He said average inflation was projected to decline to 0.3 per cent in 2015, down from 1.4 per cent in 2014, and thereafter rise to 1.2 per cent in 2016 in advanced economies.
“In emerging markets and developing countries, lower commodity prices including oil and food have generally contributed to lowering headline inflation, except in countries where large currency depreciations offset the impact of lower commodity prices,” he said.
Mr Terkper was presenting the 2016 Fiscal Budget and Economic Policy to Parliament under the theme, “Consolidating Progress towards a Brighter Medium Term”.
He said in sub-Saharan Africa, average inflation was projected to inch up marginally to 6.9 per cent in 2015, up from 6.4 per cent in 2014 and further to 7.3 percent in 2016.
On commodity prices, he said oil prices had declined significantly, after experiencing large swings in the second quarter of 2015.
Mr Terkper said the decline was on account of strong supply from members of the Organization of Petroleum Exporting Countries (OPEC) and the Islamic Republic of Iran’s nuclear deal.
Global excess supply of oil has continued to increase in 2015, in spite of the fall in investment in the oil sector, he added.
“Crude oil prices reached 59.82 dollars a barrel in June 2015 and fell further to 42.46 dollars a barrel in September 2015, compared to Ghana’s annual benchmark revenue projection of 99.38 dollars a barrel for 2015 which was later revised to 57 dollars per barrel.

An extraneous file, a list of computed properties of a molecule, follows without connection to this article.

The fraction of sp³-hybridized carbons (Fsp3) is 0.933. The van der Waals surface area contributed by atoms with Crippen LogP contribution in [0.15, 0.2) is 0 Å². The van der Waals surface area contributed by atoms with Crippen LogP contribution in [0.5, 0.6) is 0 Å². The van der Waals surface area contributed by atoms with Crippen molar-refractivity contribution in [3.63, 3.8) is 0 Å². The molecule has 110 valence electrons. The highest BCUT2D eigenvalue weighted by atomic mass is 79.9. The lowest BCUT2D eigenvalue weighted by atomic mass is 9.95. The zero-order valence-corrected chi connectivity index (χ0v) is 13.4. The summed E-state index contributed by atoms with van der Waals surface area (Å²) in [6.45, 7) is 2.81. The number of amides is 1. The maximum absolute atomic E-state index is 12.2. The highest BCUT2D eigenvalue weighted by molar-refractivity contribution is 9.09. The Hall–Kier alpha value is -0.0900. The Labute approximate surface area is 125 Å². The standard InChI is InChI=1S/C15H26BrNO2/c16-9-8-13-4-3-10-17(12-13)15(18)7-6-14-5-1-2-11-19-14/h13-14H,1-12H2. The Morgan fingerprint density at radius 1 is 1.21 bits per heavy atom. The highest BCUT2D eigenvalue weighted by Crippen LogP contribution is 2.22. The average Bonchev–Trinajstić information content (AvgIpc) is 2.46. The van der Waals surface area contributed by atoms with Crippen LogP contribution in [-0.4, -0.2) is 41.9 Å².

“However, the IMF‟s October 2015 World Economic Outlook projects an average1 crude oil price of 51.62 dollars a barrel in 2015, 50.36 dollars in 2016, and 55.42 dollars in 2017″, he stated.
On the Cocoa sector, he stated that Cocoa prices rose in the second quarter of 2015 as a result of weather-related supply shortfalls in Ghana, whiles demand remained strong.
He said according to the Business Monitor International report of October 2015, cocoa prices were expected to peak in 2015 before lowering in the beginning of 2016 to the end of the forecast period in 2019.
“The market is projected to register a small surplus in the 2015/16 season, on account of a rebound of production in Ghana, due to greater use of inputs and expectations for better weather and weak growth in global demand in 2016, as grinding margins remain poor.
“According to the ICBC Standard Bank estimates, Gold prices are generally expected to trend downwards peaking around 1,160 dollars per ounce in 2016 as the Federal Open Market Committee (FOMC) normalizes United States monetary policy,” he said.